US investors welcome Goldman Sachs’ ‘tipping point’ on say-on-pay

Top 30 Goldman directors to take bonuses in shares and be subject to claw-back.

US investors have welcomed Goldman Sachs’ move to become the first US banking institution to voluntarily implement a say-on-pay vote on director remuneration, claiming it sets an important precedent. As well as the shareholder vote on executive pay at next year’s AGM, Goldman said its entire 30-person global management committee would receive 100% of bonus in the form of shares, subject to claw-back restrictions for five years. Denise Nappier, Connecticut State Treasurer and principal fiduciary of the $22.3bn Connecticut Retirement Plans and Trust Funds (CRPTF), said: “As Congress considers whether to require all public companies to have an annual shareholder advisory vote on executive compensation, Goldman Sachs’ action today is a tremendous step that demonstrates its support of this important corporate governance reform. This measure could very well serve as the exemplar for other companies taking similar actions to promote sustainability for not only individual companies but for the broader economy as well.” In 2008, the CRPTF co-filed a shareholder resolution with Walden Asset Management asking Goldman Sachs for a say-on-pay, which achieved a 46% vote in favour. The resolution was withdrawn when all companies that received federal Troubled Asset Relief Program (TARP) funds were required to include such a resolution in their 2009 proxy statement. Goldman Sachs subsequently paid back its TARP commitment, nullifying its need for a say-on-pay, until the latest decision.Goldman Sachs said bonuses represented the vast majority of their senior management’s compensation. It said the claw-back clause would permit the firm to recapture bonus shares in cases where an employee engaged in materially improper risk analysis or failed sufficiently to raise concerns about risks. The bank said: “Enhancing our recapture provision is intended to ensure that our employees are accountable for the future impact of their decisions, to reinforce the importance of risk controls to the firm and to make clear that our compensation practices do not reward taking excessive risk. Timothy Smith, senior vice president, Environment, Social and Governance Group at Walden Asset Management: “Goldman Sachs’ decision brings the say-on-pay issue closer to a tipping point that we believe will result in all companies making this a routine part of their proxy statement.”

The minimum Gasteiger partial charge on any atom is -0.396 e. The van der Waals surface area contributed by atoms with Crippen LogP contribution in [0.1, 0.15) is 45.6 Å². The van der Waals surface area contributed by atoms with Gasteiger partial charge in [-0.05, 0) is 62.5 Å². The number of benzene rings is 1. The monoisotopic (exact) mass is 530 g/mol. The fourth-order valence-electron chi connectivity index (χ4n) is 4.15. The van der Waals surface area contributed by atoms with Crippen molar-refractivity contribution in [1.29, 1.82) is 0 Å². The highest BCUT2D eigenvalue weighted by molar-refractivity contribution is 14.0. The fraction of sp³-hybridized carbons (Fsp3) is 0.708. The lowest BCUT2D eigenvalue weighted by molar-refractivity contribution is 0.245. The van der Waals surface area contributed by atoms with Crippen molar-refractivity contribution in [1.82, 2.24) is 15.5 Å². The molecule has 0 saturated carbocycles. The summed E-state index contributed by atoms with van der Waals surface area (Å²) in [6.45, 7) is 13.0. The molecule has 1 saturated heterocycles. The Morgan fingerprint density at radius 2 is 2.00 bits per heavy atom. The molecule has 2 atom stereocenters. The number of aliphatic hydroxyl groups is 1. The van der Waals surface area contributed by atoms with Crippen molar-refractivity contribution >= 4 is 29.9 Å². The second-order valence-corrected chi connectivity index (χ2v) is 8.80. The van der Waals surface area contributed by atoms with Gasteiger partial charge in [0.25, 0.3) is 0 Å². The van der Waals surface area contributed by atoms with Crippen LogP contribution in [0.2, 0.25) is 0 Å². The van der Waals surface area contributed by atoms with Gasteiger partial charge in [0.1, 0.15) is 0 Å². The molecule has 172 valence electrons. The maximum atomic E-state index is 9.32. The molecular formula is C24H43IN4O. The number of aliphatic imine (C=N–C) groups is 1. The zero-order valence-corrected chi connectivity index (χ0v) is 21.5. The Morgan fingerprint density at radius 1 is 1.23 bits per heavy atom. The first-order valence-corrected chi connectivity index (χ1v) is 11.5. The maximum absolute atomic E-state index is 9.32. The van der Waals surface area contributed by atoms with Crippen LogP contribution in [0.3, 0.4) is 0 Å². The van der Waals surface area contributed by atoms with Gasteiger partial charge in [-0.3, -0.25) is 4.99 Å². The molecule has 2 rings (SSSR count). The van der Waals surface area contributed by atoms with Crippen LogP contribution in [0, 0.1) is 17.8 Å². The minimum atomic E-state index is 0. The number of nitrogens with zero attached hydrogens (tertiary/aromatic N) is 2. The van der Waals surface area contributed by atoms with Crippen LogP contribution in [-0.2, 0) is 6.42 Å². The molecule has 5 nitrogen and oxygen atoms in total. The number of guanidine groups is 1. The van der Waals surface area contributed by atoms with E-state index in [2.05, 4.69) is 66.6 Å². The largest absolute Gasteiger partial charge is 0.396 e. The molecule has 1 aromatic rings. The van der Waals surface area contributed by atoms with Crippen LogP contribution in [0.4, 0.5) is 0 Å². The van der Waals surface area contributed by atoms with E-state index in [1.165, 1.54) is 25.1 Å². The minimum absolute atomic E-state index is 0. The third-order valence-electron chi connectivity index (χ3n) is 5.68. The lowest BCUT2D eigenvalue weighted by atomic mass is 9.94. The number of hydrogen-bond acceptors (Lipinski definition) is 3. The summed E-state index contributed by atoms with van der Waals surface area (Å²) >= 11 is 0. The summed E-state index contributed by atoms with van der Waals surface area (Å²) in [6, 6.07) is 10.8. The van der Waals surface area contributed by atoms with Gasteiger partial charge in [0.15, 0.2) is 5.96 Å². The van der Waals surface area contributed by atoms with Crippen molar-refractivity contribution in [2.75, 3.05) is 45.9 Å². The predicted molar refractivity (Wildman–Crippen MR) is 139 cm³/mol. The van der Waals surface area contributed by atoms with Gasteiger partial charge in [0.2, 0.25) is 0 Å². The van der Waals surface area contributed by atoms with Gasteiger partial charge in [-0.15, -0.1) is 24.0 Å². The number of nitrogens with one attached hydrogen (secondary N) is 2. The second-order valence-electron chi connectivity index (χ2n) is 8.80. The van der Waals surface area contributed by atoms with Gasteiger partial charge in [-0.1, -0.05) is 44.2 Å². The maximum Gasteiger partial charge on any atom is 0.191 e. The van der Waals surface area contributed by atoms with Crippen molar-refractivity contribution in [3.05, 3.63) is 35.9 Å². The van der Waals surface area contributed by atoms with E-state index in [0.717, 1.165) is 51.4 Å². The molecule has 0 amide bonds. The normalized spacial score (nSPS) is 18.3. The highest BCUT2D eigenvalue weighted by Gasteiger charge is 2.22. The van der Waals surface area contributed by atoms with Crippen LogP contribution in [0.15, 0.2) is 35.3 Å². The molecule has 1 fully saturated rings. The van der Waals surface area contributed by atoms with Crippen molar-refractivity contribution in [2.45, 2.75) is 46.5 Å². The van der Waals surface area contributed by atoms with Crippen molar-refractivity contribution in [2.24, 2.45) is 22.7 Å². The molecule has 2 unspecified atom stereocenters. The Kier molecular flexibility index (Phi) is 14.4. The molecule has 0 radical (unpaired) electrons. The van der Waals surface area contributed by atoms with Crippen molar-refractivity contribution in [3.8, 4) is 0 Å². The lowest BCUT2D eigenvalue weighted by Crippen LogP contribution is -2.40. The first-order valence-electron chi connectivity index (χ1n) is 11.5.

Lloyd Blankfein, chairman and chief executive officer of Goldman Sachs said the principles underlying its view on pay were a linking of compensation to multi-year performance and the long-term interests of the firm and its shareholders: “In addition, by subjecting our compensation principles and executive compensation to a shareholder advisory vote, we are further strengthening our dialogue with shareholders on the important issue of compensation.”